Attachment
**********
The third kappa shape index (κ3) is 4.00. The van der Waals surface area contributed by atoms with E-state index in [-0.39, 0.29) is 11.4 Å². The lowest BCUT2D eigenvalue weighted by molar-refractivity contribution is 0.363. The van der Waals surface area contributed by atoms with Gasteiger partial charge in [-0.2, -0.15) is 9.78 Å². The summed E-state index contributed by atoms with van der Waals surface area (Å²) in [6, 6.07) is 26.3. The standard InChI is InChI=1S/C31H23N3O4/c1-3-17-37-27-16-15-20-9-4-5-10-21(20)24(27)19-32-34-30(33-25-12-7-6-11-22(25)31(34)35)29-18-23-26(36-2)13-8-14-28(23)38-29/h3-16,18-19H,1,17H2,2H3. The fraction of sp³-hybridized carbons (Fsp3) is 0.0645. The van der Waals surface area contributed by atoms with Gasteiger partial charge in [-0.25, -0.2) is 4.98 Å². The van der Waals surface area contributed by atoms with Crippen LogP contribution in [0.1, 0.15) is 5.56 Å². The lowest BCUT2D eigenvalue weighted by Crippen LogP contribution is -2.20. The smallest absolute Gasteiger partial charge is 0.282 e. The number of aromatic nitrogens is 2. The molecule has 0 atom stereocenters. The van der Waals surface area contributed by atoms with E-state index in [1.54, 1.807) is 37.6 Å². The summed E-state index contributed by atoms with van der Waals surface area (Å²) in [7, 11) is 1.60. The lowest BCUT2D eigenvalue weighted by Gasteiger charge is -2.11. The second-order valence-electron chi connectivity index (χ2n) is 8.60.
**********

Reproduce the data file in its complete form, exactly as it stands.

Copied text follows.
The third kappa shape index (κ3) is 4.00. The van der Waals surface area contributed by atoms with E-state index in [-0.39, 0.29) is 11.4 Å². The lowest BCUT2D eigenvalue weighted by molar-refractivity contribution is 0.363. The van der Waals surface area contributed by atoms with Gasteiger partial charge in [-0.2, -0.15) is 9.78 Å². The summed E-state index contributed by atoms with van der Waals surface area (Å²) in [6, 6.07) is 26.3. The standard InChI is InChI=1S/C31H23N3O4/c1-3-17-37-27-16-15-20-9-4-5-10-21(20)24(27)19-32-34-30(33-25-12-7-6-11-22(25)31(34)35)29-18-23-26(36-2)13-8-14-28(23)38-29/h3-16,18-19H,1,17H2,2H3. The fraction of sp³-hybridized carbons (Fsp3) is 0.0645. The van der Waals surface area contributed by atoms with Gasteiger partial charge in [-0.25, -0.2) is 4.98 Å². The van der Waals surface area contributed by atoms with Crippen LogP contribution in [0.1, 0.15) is 5.56 Å². The lowest BCUT2D eigenvalue weighted by Crippen LogP contribution is -2.20. The smallest absolute Gasteiger partial charge is 0.282 e. The number of aromatic nitrogens is 2. The molecule has 0 atom stereocenters. The van der Waals surface area contributed by atoms with E-state index in [1.54, 1.807) is 37.6 Å². The summed E-state index contributed by atoms with van der Waals surface area (Å²) in [7, 11) is 1.60. The lowest BCUT2D eigenvalue weighted by Gasteiger charge is -2.11. The second-order valence-electron chi connectivity index (χ2n) is 8.60.